Kevin has a Roman nose.
And I have a perfect one. It's RIDICULOUS that people can't tell the difference.
And my nose became the topic of all our mealtime conversations until Kevs decided that our trip would be infinitely more enjoyable if I were drunk.

So, for breakfast Tuesday morning, I had a few cakes...

Oh, and here's Kevs paying for everything I do. Ahahahaha.
And around two o'clock in the afternoon, Kevs thought it would be fun to get cocktails. And I was like, "But it's two o'clock in the afternoon!" And Kevs was like, "Yes. And your personality is sensational. I need to start drinking."

So he took me to the bar at Red Barn. Now here's the thing. I don't go to bars. It's not a moral thing. I have only a handful of morals and they mostly involve fashion. It's more like a "bars are just too obvious" thing. I feel like bars are to alcohol what Tinder is to the one-night-stand. Painfully obvious. We all know why someone is in a bar, and it's not to reunite themselves with loved ones they lost in the confusion of war. So when you're in a bar at two o'clock in the afternoon, you are clearly an alcoholic.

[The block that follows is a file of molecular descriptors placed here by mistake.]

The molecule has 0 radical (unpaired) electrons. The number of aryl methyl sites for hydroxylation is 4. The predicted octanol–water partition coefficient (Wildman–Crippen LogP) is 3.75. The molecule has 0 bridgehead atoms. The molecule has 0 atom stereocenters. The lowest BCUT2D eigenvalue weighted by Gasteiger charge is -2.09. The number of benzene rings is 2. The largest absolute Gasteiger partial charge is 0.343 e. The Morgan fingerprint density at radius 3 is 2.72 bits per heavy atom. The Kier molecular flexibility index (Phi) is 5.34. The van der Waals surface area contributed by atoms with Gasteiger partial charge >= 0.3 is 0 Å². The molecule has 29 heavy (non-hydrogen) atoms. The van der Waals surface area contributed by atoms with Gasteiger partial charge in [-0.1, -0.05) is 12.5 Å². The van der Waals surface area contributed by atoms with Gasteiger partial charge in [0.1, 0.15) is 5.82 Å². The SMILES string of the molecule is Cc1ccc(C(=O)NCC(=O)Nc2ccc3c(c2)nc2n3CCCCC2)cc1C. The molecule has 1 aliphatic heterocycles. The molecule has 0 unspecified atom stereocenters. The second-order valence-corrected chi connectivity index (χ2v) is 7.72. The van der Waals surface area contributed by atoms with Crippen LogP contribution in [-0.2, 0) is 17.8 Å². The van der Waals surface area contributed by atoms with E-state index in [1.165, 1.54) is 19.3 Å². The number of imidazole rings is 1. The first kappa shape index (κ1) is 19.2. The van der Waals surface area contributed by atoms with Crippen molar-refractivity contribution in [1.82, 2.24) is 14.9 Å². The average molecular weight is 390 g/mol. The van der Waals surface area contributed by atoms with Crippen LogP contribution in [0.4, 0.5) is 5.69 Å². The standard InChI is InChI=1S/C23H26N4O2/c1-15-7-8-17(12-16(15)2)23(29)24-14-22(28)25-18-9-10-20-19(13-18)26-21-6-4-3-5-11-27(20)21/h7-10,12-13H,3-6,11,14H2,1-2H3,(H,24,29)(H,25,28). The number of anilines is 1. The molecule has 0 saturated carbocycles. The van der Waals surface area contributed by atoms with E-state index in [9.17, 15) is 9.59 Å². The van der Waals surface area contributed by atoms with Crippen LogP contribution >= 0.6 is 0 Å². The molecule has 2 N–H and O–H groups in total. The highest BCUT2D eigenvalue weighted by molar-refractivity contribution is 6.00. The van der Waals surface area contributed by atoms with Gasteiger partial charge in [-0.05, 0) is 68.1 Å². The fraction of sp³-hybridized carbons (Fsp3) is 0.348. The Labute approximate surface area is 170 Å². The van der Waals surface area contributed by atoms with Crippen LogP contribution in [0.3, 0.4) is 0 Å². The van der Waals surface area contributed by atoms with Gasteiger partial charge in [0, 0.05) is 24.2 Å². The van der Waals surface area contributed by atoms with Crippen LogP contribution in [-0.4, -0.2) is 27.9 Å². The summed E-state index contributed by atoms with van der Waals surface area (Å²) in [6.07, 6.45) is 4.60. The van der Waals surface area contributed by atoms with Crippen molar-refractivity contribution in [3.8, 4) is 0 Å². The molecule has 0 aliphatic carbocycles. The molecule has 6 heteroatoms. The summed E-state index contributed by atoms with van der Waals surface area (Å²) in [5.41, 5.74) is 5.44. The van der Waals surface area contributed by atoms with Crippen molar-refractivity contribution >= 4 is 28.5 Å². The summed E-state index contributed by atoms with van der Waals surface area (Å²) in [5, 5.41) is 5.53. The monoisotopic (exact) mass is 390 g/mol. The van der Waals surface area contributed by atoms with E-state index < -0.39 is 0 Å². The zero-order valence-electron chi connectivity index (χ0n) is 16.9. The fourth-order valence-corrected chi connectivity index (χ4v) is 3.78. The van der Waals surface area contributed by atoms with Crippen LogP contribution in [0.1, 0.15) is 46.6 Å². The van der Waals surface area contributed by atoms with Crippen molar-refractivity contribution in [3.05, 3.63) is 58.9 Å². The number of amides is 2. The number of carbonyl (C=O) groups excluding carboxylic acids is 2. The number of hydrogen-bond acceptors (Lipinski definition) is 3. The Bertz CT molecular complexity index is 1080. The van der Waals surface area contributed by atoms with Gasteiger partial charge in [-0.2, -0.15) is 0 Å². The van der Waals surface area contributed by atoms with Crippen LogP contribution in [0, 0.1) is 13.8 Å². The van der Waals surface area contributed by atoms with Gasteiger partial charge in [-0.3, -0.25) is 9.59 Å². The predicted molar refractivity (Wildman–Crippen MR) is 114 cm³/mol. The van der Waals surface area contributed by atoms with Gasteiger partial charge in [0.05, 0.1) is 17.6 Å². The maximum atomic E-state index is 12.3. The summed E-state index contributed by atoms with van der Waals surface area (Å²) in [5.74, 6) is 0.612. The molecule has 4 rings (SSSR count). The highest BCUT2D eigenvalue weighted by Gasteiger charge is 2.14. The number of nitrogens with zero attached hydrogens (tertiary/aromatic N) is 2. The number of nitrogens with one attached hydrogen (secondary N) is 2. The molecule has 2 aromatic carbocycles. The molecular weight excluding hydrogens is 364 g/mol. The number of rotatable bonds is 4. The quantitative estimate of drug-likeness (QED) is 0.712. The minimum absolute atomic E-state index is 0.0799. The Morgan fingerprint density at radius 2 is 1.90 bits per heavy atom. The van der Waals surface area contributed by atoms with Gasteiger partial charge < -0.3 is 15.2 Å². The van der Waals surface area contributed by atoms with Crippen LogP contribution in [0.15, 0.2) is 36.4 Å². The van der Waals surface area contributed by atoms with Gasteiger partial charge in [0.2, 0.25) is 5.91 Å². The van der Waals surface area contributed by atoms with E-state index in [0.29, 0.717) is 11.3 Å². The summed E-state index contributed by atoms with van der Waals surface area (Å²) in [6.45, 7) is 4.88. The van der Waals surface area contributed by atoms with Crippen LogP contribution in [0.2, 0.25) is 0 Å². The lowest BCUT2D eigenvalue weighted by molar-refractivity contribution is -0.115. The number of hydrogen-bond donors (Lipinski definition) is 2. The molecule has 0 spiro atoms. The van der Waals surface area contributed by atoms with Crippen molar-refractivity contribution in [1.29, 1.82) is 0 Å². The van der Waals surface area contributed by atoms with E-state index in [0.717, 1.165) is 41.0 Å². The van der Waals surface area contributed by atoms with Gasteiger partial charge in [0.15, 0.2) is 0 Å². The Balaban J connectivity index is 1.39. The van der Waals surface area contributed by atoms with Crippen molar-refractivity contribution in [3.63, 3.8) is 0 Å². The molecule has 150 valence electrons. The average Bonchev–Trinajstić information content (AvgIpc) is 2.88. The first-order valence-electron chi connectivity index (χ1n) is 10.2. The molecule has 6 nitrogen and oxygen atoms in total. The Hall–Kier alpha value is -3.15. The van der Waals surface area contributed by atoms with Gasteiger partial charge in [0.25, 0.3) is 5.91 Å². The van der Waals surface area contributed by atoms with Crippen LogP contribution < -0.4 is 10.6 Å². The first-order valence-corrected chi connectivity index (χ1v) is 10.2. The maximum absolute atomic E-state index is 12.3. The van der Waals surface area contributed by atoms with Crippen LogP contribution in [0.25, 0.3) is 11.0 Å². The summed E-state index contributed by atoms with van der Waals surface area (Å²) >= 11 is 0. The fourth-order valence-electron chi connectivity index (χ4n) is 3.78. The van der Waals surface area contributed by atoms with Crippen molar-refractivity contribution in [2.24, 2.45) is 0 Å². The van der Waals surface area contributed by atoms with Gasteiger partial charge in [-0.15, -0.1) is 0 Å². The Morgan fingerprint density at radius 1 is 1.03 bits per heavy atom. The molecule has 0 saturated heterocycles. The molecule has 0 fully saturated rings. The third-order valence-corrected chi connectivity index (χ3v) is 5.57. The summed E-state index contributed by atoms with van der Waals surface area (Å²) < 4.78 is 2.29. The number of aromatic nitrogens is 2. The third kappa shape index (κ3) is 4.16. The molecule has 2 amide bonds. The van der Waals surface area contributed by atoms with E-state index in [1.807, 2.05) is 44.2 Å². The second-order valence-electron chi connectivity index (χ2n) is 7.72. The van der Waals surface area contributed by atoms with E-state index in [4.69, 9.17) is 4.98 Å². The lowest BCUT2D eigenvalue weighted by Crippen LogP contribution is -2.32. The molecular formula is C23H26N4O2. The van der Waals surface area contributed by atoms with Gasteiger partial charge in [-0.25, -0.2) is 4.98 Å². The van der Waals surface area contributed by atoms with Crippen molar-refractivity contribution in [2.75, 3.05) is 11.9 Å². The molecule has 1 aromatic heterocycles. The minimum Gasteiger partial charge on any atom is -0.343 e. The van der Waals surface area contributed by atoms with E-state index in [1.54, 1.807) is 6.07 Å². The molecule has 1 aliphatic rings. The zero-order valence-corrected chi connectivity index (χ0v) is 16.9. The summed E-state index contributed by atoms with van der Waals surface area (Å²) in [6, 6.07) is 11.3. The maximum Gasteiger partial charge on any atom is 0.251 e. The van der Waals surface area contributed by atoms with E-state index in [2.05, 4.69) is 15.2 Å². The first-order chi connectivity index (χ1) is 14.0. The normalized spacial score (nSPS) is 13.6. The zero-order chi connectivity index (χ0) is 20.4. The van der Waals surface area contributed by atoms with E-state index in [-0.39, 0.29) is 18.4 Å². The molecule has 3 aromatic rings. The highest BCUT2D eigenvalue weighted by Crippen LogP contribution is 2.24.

Can you see me?
Then there's Kevin's humiliating fascination with French martinis.

Despite my efforts to inform the bartender that we were "but two wayward travelers, parched and tired from a long journey. And in no way alcoholics on this very fine afternoon..." she filled our glasses up to the brim and over.

Two absolutely ordinary run-of-the-mill individuals with no defining addiction issues.
By refill number three, I was a very different person.

I argued that the glyphs written on the ceiling were a secret language, something insidious--maybe Free Mason.

In an attempt to decipher their wisdom, I fell backwards off my bar stool--further convincing the bartender that I belong in a bar at 2pm.

On the short trip back to the inn, I attempted to walk in on a Santa Ynez Chamber meeting because I felt such a strong sense of "belongingness" within the community.

I had a fake name readied and everything--which was fine, because people never check those kinds of things.

Unfortunately, Kevin had little interest in my Bourne Identity, and he insisted I belonged out of the public eye, and safely in a hotel room, perhaps with bars on the window.

I did as told, but rolled around on the mattress for a while, taking more artistic selfies.

This is the last photo I took before I apparently passed out for THREE HOURS OF QUALITY VACATION TIME.

When I woke up, I was extremely miffed. I'd lost the entire afternoon to a martini-induced coma. I vowed to lay off the Effen vodka.

Like literally. I like kid you not. Isn't that amazing? I can see Effen vodka being the ceremonious "Who's on First?" skit of the 21st century.

My hangover remedy involved lemonade and oatmeal cookies, because I was going to eat those anyway. I'm also considering alcoholism as a way to manage my neighbor--a neighbor who, within three minutes of our being home, managed to text, "You made it back safely!"

Because this is what safe feels like.